They really, really like her

Gov. Sarah Palin gives a thumbs-up to the delegates during her speech Wednesday night.

One of the first emails that hit the inbox last Friday made reference to how much Sarah Palin looked like a young Sally Field, star of the overwrought TV show Brothers & Sisters. You remember last Friday, when the world awoke to rumors of Sarah, and collectively said, Barack Who? (OK, maybe that was just me.)
So it is fitting that one week later we mangle an overused quote from the overwrought philosopher/actress to describe the GOP delegates’ attitude toward the Alaska governor:
They like her. They really, really like her.
They like her level of experience for a VP candidate – VP as in vice president, as in the person not leading the free world, not commander in chief,. The No. 2 in an administration led by a man with decades of government, military and political experience. She would break tie votes in the Senate, which the world hopes will include Obama and Joe Biden next year (OK, maybe that’s just me).
They like her record of reforming government, cutting taxes, and holding politicians accountable as both governor and mayor of Wasilla. That’s the town, according to former Arkansas Gov. Mike Huckabee Wednesday night, where she earned more votes as a mayoral candidate than Biden received in his run for president.
They like her good-looking, all-American family. The handsome dad. The son in the Army who heads for Iraq next week. The daughters (yes, even that one, maybe especially that one). The baby. The world’s most famous groom to be, who could star in a political version of Meet the Parents called Meet the Presidential Candidate Uncle.
They like that she’s run a business. That she’s comfortable in the outdoors, around hunting, fishing or snow-machine racing. That she can talk knowledgably about firearms with her Secret Service agents. That she played basketball then; that she coaches it now. That she won a beauty pageant then, and probably still could now (OK, maybe that last is just me).
They like that she’s been on the PTA. That she’s a hockey mom. That she made hockey moms cool with one ad lib on pitbulls and lipstick. That she seems more like them than any other national ticket contender in memory.
They like having a pro-life candidate who walks the walk.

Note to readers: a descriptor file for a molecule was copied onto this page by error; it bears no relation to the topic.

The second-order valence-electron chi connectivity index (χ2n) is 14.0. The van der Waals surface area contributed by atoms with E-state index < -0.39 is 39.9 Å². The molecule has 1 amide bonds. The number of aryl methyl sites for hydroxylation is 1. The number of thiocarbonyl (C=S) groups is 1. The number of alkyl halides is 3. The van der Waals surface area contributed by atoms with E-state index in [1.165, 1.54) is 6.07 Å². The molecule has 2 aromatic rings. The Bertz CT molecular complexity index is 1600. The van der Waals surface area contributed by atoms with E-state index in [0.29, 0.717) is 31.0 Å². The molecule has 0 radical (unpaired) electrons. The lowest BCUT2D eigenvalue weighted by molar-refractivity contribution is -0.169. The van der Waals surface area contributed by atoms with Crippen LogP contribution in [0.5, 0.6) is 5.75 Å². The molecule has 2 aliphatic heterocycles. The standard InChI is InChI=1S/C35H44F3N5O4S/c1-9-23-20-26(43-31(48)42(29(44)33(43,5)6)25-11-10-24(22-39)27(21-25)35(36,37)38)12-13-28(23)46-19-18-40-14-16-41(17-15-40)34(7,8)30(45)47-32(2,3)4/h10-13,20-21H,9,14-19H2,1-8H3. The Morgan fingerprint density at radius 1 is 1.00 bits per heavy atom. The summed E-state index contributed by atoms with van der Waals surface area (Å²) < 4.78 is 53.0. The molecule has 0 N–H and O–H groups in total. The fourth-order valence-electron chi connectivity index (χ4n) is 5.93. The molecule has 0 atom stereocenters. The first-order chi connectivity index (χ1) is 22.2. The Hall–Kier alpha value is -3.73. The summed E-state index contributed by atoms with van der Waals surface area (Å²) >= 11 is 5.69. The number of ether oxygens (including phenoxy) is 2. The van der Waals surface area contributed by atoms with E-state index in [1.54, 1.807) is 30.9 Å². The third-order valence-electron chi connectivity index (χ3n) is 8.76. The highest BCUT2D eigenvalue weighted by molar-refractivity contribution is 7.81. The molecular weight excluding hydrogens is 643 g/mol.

They like the enthusiasm that Palin has generated among the party faithful. The increased numbers of calls from potential volunteers and donors. The growing requests for signs and bumper stickers, even if they just say “Palin for Vice President.”
They like her acceptance speech. Well, they love her acceptance speech. It showed that she could be tough yet good humored, whether on offense against her political opponents or in defense of herself and her family. They like her love of the people in small-town America.
She said, “They are the ones who do some of the hardest work in America … who grow our food, run our factories, and fight our wars. They love their country, in good times and bad, and they’re always proud of America.”
They like that she showed her strengths in some policy areas, such as reform and energy, and that she’s ready to tackle others, including foreign policy. That she made it plain there’s a place in Washington for someone from outside the Beltway – especially someone from way, way outside the Beltway.
They like the phrase she uses to describe how elected officials should approach their jobs: a servant’s heart. And they were moved to tears by her promise to be an advocate in the White House for families with special-needs children.
They even like the media. Maybe that’s going too far. How about, they appreciate the irony of one question they’ve heard nonstop this week: Is this person qualified to be president?
If the initial response is silence, don’t worry. They’re not dodging the question. They’re stunned speechless. They can’t believe the wailing and gnashing of teeth over Palin’s resume when their own concerns about a certain presidential candidate were dismissed for so long. When they do answer, expect them to highlight the executive years of their No. 2 vs. the Democrats’ No. 1. For them, one can’t be talked about without the other.
And don’t expect this debate to go away. Neither side will satisfactorily answer the other between now and November. Sarah backers are from Venus; Obama’s are from Mars – or, in some cases, even farther out (maybe it’s me).
The delegates who arrived in Minnesota are not the same ones who will be leaving. If anything, they like Sarah Palin even more. Really, really like her. That’s not just me.